Imperial Hotel (1923-1968).

1930sArchitectureNotable Landmark
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The Imperial Hotel, c. 1930.

See also:
Imperial Hotel (1890-1922)
Peacock Alley, Imperial Hotel

Map: Imperial Hotel (1960).

Map: Imperial Hotel (1960).

When a Tokyo old-timer recalls the Imperial Hotel [Teikoku Hoteru], they are, no doubt, remembering the luxury establishment that welcomed dignitaries and well-heeled visitors to Tokyo between 1923-1968, and which was known for two things: it famously survived the Great Kanto Earthquake only months after opening for business in June, 1923, and it was the most famous of six buildings in Japan designed and completed by American architect Frank Lloyd Wright 1.

Under construction from 1915 to 1923, and made largely of volcanic stone and ferro-concrete, the Wright-designed Imperial Hotel enjoyed a 45-year reign as Tokyo’s premiere hotel. So highly-regarded was the Imperial that it was used after World War II (which it survived unscathed) as billeting during the Occupation of Japan for none but the most senior SCAP and Allied military personnel, and the leagues of Washington bureaucrats who paid the Japanese capital a visit.

Imperial Hotel, restaurants, c. 1960.

Imperial Hotel, restaurants, c. 1960.

By and large, though, the Wright-designed Imperial would eventually be considered by the post-war traveler to be dark and musty, and its un-airconditioned rooms too small. The hotel’s foundation, too, had by then settled unevenly into the soft subsoil; its long hallways and corridors came to have a wavy, rubbery appearance about them. A more modern but thoroughly plain (and very un-Wrightesque) multi-story annex was built behind the main building in the 1950’s.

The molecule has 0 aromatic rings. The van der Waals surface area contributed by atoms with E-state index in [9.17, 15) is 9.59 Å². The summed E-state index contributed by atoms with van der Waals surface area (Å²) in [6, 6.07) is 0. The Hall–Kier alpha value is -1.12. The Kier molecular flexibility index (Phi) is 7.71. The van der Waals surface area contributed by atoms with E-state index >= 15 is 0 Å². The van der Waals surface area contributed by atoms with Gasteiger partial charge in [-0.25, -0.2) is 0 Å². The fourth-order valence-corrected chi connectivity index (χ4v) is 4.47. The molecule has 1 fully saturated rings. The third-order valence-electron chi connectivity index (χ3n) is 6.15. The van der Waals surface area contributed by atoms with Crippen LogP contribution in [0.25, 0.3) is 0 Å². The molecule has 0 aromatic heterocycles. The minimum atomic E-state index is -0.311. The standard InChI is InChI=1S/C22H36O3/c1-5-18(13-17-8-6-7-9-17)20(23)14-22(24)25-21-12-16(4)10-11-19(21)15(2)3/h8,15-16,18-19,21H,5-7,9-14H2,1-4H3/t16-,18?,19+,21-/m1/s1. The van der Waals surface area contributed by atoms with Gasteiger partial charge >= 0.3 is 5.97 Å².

Imperial Hotel, opening, 1968.

Magazine advertisement announcing the opening of the present-day Imperial Hotel, on March, 10, 1968.

Finally, in 1968, the Wright masterpiece was demolished and replaced by a gleaming, ultra-modern four-star edifice. All that remains of the “Wright” Imperial nowadays is the hotel’s front facade, preserved today at Meiji Mura, the outdoor architectural museum near Nagoya that hosts a large collection of Meiji era architectural art. Even though the Wright-designed Imperial was not a product of the Meiji era — as the first Imperial most certainly was — it came to symbolize for many people — Japanese and gaijin alike — the great degree to which Tokyo had matured during its first hundred years into a grand, majestic and, yes, a most civilized world city.

1 Five other Wright-designed buildings completed in Japan include the Jyu Gakuen Myonichikan, in Ikebukuro; the Aisaku Hayashi house, in suburban Tokyo; the Arinobu Fukuhara house, in Hakone; the Tazamon Yamamura house, in Ashiya; and the temporary Imperial Hotel Annex, quickly built in 1920 after a fire in 1919 destroyed the original Imperial Hotel (but not to be confused with the Annex built during the Occupation period). [Source: Wrightian Architectural Archives Japan.]
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